|The Ballards - The Lake District|
As The Lake District is on the North West coast of England, like Manchester and Liverpool it is the recipient of a great deal of rainfall off the Irish Sea, which means that 9 days out of 10 it's going to be raining and the visibility will be awful.
British holidaymakers (until the last 20 years starved of affordable holiday sun) used to call it "bracing"; now they just call it "expensive, wet and cold", and go to Turkey instead, which is good for the Lake District but bad for global CO2 emissions.
I visited the Lake District first in 1982 on a flying visit to the BNFL site at Windscale (now Sellafield) where I had applied for a Work Experience posting in this officially "most out of the way in case of accidents" place in the UK. I ended up passing the interview but the job was later withdrawn because I failed to pass the requisite exams (or maybe I failed to glow in the dark...). However, it made for a pleasant couple of all-expenses-paid days in the Lakes.
As it was Easter (but an unseasonably warm and very calm, dry period) the place was deserted, and the roads fun to blast down. Because of the proximity to Barrow-in-Furness, where they make all the submarines, and Windscale, the UK Government had, in a rare moment of transport generosity, decreed that the roads would be Improved such that heavy equipment could actually get there. So I had wide, sweeping, empty pre-Gatso A and B roads, no Nissan Micras, and lots of passing places (but sadly, no Porsche). See also Scotland, with particular reference to the A9...
The landscape was formed during many Geological Periods (and is best explained here...) and consists of rolling hills and deep lakes (Coniston Water is so deep it took them 40 years to find the remains of poor Donald Campbell, the Water World Speed record holder, after he crashed).
The scenery is similar to the
Isle of Man which is hardly surprising as they are virtually next
door. These days the landscape is dictated by Tourism, forestry and sheep
farming, so the natural forests are contained and regularly farmed.
Nessie and I went for a Long Weekend at Easter in 1995 (it was all we could afford) and of course it rained most of the time. Next time Turkey, methought....
Windermere is big on boats, for which we have to thank Arthur Ransome and his Swallows and Amazon books (yes, I know they were set in the Norfolk Broads...). Sailing doesn't interest me, unless it's over 25 knots and requires a wet suit, so these gin palaces don't float my boat. But the walking is great.
Behind the rolling hills lie mountains, which you can glimpse to the North (for serious walkers only, which counts us out...), but the hills around the Lakes are great for daytrippers like us, who want to walk up and down hills, take some photos, get a bit lost and ooh and aah at the views for an hour or two then go and have a socking great lunch to undo all the good we've just done ourselves.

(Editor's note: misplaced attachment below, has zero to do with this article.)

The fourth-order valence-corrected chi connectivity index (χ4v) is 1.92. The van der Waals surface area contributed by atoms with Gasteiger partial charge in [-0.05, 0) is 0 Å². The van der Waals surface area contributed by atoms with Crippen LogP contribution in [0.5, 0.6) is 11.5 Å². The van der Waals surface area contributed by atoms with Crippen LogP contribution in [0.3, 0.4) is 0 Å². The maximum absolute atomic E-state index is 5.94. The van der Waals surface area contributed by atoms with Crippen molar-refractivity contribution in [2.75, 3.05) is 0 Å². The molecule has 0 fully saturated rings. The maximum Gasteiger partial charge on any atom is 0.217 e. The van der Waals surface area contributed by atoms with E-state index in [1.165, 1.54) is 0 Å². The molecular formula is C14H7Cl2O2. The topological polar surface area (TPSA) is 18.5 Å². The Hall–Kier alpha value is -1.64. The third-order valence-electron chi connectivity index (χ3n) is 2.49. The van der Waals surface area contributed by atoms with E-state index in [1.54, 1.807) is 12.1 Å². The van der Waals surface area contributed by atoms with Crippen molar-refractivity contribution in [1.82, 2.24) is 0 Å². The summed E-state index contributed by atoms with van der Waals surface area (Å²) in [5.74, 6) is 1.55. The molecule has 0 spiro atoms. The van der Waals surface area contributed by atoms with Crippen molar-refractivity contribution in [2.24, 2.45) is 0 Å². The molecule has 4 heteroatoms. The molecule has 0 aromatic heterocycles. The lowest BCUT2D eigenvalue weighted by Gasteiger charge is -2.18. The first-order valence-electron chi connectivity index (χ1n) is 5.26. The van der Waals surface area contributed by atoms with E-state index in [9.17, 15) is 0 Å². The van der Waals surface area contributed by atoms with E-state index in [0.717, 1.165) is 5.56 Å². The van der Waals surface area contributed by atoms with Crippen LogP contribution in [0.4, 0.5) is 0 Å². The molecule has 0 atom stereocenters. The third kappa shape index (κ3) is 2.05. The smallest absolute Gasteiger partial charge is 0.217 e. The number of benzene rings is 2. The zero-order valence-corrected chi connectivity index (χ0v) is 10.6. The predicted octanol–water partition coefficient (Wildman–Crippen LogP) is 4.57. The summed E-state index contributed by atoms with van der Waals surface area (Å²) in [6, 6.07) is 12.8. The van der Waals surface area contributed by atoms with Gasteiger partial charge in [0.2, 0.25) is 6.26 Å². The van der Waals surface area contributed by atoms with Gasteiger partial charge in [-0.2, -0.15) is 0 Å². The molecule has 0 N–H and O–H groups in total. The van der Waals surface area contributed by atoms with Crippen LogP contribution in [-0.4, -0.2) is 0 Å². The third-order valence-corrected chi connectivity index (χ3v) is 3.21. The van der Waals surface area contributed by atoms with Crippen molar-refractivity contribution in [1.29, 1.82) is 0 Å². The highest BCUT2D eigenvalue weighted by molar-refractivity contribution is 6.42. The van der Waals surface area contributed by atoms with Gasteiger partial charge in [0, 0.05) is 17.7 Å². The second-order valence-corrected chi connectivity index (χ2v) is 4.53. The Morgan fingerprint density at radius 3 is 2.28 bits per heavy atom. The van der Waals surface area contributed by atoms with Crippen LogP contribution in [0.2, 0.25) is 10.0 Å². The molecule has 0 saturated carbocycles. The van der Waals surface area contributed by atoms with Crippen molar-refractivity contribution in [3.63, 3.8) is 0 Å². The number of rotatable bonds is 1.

The weather steadfastly refused to clear, so we wrapped
up and walked anyway.Orienteering lessons learned at school (thank you
for that, The Duke of Edinburgh!) have ensured we always have a plan,
a good map, waterproofs, a compass, a chocolate bar, a mobile phone and
latterly a GPS.
So we didn't get lost, which was a tiny bit less fun, but meant we got back to our hotel dry, tired and ready for Cream Teas...
The Windermere Authorities have now decreed a hugely controversial 10mph speed limit for powered craft on Lake Windermere which I think, on balance, is a good idea provided one of the other Lakes, say Coniston, retains the ability for people to do stupid things with jetskis and powerboats. After all, part of The Lakes' attraction is their tranquility.
But I'm sure Donald Campbell wouldn't approve.
Away from the Lakeshore, the scenery is more agricultural. Very little arable farming is apparent as the soil is of poor quality and the majority of the available land is vertiginous, but there are plenty of sheep all over the area.
The majority of the fields are divided by labour-intensive (both to build and to maintain) dry stone walls, which remain, on the whole, in good repair, and are a good way of using up the stone collected from the fields in the first place.
Where farmers have got lazy the walls have been topped with the ubiquitous barbed wire strung between short-lived wooden posts, which seems a shame, but sheep are buggers and will get out of anywhere. Can't say I blame them, really.
The Industrial heritage of the area is well documented and sanitised for the tourists.
We stumbled across a wonderful old
bobbin mill at Stott Park, which differs from the majority in that
it is a working museum actually still making bobbins commercially, and
you can still make bobbins on the 19th Century machine tools (albeit powered